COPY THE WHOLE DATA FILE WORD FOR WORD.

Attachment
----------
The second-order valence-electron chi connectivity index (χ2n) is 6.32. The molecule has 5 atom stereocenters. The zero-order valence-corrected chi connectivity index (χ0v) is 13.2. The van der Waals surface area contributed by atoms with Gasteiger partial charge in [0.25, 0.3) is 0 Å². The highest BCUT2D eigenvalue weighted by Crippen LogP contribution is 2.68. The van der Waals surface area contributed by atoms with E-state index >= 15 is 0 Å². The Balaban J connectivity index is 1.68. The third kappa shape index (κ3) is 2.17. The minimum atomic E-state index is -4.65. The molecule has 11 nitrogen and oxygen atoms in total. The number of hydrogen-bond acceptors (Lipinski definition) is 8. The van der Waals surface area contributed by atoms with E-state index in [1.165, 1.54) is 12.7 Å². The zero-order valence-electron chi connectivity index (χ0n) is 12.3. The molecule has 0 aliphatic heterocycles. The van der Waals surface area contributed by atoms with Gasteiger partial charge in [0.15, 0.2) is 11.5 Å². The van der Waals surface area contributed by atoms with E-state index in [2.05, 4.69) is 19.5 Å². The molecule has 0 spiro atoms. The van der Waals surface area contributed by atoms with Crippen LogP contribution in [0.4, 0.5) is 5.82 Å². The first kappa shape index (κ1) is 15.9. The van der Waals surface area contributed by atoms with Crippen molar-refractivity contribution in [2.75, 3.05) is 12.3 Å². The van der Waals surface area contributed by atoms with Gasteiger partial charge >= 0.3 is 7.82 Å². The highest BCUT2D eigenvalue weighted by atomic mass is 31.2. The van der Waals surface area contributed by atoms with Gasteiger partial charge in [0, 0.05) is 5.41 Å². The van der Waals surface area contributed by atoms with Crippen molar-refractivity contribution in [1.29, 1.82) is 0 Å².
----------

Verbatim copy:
The second-order valence-electron chi connectivity index (χ2n) is 6.32. The molecule has 5 atom stereocenters. The zero-order valence-corrected chi connectivity index (χ0v) is 13.2. The van der Waals surface area contributed by atoms with Gasteiger partial charge in [0.25, 0.3) is 0 Å². The highest BCUT2D eigenvalue weighted by Crippen LogP contribution is 2.68. The van der Waals surface area contributed by atoms with E-state index >= 15 is 0 Å². The Balaban J connectivity index is 1.68. The third kappa shape index (κ3) is 2.17. The minimum atomic E-state index is -4.65. The molecule has 11 nitrogen and oxygen atoms in total. The number of hydrogen-bond acceptors (Lipinski definition) is 8. The van der Waals surface area contributed by atoms with E-state index in [1.165, 1.54) is 12.7 Å². The zero-order valence-electron chi connectivity index (χ0n) is 12.3. The molecule has 0 aliphatic heterocycles. The van der Waals surface area contributed by atoms with Gasteiger partial charge in [0.15, 0.2) is 11.5 Å². The van der Waals surface area contributed by atoms with E-state index in [2.05, 4.69) is 19.5 Å². The molecule has 0 spiro atoms. The van der Waals surface area contributed by atoms with Crippen LogP contribution in [0.4, 0.5) is 5.82 Å². The first kappa shape index (κ1) is 15.9. The van der Waals surface area contributed by atoms with Crippen molar-refractivity contribution in [2.75, 3.05) is 12.3 Å². The van der Waals surface area contributed by atoms with Gasteiger partial charge >= 0.3 is 7.82 Å². The highest BCUT2D eigenvalue weighted by atomic mass is 31.2. The van der Waals surface area contributed by atoms with Gasteiger partial charge in [0, 0.05) is 5.41 Å². The van der Waals surface area contributed by atoms with Crippen molar-refractivity contribution in [1.29, 1.82) is 0 Å².